If you've been wondering what Dakota Fanning has been up to, the once precocious, blonde child star is all grown up, done with her small role in the Twilight movies, and has veered into indie film territory. The Motel Life is the definition of what Hollywood would not make.
It's the story of the blue-collar Flannigan brothers, Jerry Lee (Stephen Dorff) and Frank Lee (Emile Hirsch). Jerry Lee is definitely more of a screw-up than Frank Lee, but after a promise to their cancer-ridden, dying single mother, their paths haven't diverged since they were teens. Through thick and mostly thin, the pair is glued together.
One icy morning in Reno, a boy is killed by a beat-up station wagon — the work of a drunk Jerry, who didn't see the kid pedaling on his bike. In a panic, he turns to his brother for support. But when words are not enough, he shoots himself... in the leg, a limb that's already halfway amputated as the result of a train accident. Frank copes with all this by leaning on his old friend Jim Beam. When the cops begin to suspect Jerry, an escape plan is hatched.
Kris Kristofferson (looking like Colonel Sanders) appears as Earl, Frank's old mentor who gave the 14-year-old a job at a used-car lot after his mother died. In need of a getaway car, Frank shows up at his old haunt. He gets a Dodge Dart and some sage advice.
"You're not a loser, kid," Earl tells Frank. "But if you keep acting like one ... what I'm saying is, don't make decisions thinkin' you're a lowlife, make decisions thinkin' you're a great man, at least a good man. And don't be a goddamn pussy."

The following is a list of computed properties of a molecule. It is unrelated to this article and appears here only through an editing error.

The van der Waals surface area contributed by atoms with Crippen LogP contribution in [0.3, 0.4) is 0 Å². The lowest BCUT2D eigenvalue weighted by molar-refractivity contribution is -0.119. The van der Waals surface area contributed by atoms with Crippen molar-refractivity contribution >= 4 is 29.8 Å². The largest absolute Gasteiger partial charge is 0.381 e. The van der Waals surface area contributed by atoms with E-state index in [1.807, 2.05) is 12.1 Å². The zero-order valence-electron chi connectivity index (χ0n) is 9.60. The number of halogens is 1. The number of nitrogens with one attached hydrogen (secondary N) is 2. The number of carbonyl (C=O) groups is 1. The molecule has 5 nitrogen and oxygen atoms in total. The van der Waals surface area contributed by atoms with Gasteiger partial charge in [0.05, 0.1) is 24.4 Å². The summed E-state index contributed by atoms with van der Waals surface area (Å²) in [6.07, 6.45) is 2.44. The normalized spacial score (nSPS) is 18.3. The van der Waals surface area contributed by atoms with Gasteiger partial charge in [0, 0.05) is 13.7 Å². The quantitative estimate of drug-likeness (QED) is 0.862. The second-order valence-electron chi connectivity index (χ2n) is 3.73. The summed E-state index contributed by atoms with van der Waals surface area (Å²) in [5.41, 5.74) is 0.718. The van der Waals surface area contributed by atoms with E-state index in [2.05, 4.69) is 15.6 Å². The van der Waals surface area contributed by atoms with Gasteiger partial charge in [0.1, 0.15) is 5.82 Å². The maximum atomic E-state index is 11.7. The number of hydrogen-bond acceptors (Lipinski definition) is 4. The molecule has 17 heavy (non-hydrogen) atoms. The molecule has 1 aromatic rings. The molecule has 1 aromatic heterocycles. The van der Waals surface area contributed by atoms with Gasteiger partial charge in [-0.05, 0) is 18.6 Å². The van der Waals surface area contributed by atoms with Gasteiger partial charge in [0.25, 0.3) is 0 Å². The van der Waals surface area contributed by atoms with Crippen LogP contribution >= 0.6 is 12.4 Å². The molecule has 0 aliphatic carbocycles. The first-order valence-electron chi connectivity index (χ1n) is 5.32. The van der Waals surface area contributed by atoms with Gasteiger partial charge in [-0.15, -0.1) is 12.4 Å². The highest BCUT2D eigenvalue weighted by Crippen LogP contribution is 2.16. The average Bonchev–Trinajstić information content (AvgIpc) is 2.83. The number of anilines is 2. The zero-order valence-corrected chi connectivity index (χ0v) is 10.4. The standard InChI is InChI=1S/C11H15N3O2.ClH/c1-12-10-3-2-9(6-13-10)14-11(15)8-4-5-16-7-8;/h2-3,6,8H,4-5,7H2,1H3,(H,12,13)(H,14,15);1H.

Empowered by these words, Frank decides, Jerry in tow, to head to Elko in hopes of seeing his ex-girlfriend (enter Fanning) once more.
The movie alternates between something like an adaptation of a graphic novel (numerous animation sequences of explicit, made-up stories that Frank tells Jerry; "drawn-out" camera angles; Jerry's own exhibit-worthy sketches that cover his hotel walls) and an ultra-dramatic play. The Motel Life's source material is neither; it's based on Portland musician Willy Vlautin's novel of the same name.
There is more crying by men in this film than I've seen in any other. It's clear why Dorff and Hirsch signed up — they get to act hard, chew the scenery, prove that some men have feelings. In the end, The Motel Life is about the things that keep us together, making us stronger, showing no one is unworthy of love. The final product ain't — as the brothers would say — perfect, but it's certainly a think piece. ♦